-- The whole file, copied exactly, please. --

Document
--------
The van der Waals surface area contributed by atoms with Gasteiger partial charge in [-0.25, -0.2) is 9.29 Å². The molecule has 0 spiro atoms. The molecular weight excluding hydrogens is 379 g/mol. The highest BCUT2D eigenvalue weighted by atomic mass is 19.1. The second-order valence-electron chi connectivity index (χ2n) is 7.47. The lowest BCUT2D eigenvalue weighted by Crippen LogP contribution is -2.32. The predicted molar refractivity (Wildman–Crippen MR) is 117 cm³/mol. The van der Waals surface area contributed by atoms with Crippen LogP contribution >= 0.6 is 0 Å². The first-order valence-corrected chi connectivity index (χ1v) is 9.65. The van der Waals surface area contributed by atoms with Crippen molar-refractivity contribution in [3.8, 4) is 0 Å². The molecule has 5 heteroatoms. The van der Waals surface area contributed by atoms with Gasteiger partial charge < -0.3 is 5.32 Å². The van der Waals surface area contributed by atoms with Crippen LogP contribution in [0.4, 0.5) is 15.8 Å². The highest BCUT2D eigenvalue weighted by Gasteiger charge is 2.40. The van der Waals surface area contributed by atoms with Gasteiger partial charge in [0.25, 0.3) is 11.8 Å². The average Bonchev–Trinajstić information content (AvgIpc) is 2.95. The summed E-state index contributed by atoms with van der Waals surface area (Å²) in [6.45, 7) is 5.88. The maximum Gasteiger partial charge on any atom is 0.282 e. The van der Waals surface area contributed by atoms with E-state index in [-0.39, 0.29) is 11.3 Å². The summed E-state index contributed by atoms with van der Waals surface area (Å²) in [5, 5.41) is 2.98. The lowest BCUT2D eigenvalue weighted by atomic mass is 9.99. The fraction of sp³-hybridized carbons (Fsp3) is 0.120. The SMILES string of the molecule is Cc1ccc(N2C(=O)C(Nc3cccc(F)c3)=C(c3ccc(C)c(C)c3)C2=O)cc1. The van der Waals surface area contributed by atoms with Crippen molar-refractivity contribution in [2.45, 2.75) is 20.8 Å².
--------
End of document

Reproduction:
The van der Waals surface area contributed by atoms with Gasteiger partial charge in [-0.25, -0.2) is 9.29 Å². The molecule has 0 spiro atoms. The molecular weight excluding hydrogens is 379 g/mol. The highest BCUT2D eigenvalue weighted by atomic mass is 19.1. The second-order valence-electron chi connectivity index (χ2n) is 7.47. The lowest BCUT2D eigenvalue weighted by Crippen LogP contribution is -2.32. The predicted molar refractivity (Wildman–Crippen MR) is 117 cm³/mol. The van der Waals surface area contributed by atoms with Crippen LogP contribution >= 0.6 is 0 Å². The first-order valence-corrected chi connectivity index (χ1v) is 9.65. The van der Waals surface area contributed by atoms with Crippen molar-refractivity contribution in [3.8, 4) is 0 Å². The molecule has 5 heteroatoms. The van der Waals surface area contributed by atoms with Gasteiger partial charge < -0.3 is 5.32 Å². The van der Waals surface area contributed by atoms with Crippen LogP contribution in [0.4, 0.5) is 15.8 Å². The highest BCUT2D eigenvalue weighted by Gasteiger charge is 2.40. The van der Waals surface area contributed by atoms with Gasteiger partial charge in [0.25, 0.3) is 11.8 Å². The average Bonchev–Trinajstić information content (AvgIpc) is 2.95. The summed E-state index contributed by atoms with van der Waals surface area (Å²) in [6.45, 7) is 5.88. The maximum Gasteiger partial charge on any atom is 0.282 e. The van der Waals surface area contributed by atoms with E-state index in [-0.39, 0.29) is 11.3 Å². The summed E-state index contributed by atoms with van der Waals surface area (Å²) in [5, 5.41) is 2.98. The lowest BCUT2D eigenvalue weighted by atomic mass is 9.99. The fraction of sp³-hybridized carbons (Fsp3) is 0.120. The SMILES string of the molecule is Cc1ccc(N2C(=O)C(Nc3cccc(F)c3)=C(c3ccc(C)c(C)c3)C2=O)cc1. The van der Waals surface area contributed by atoms with Crippen molar-refractivity contribution in [2.45, 2.75) is 20.8 Å².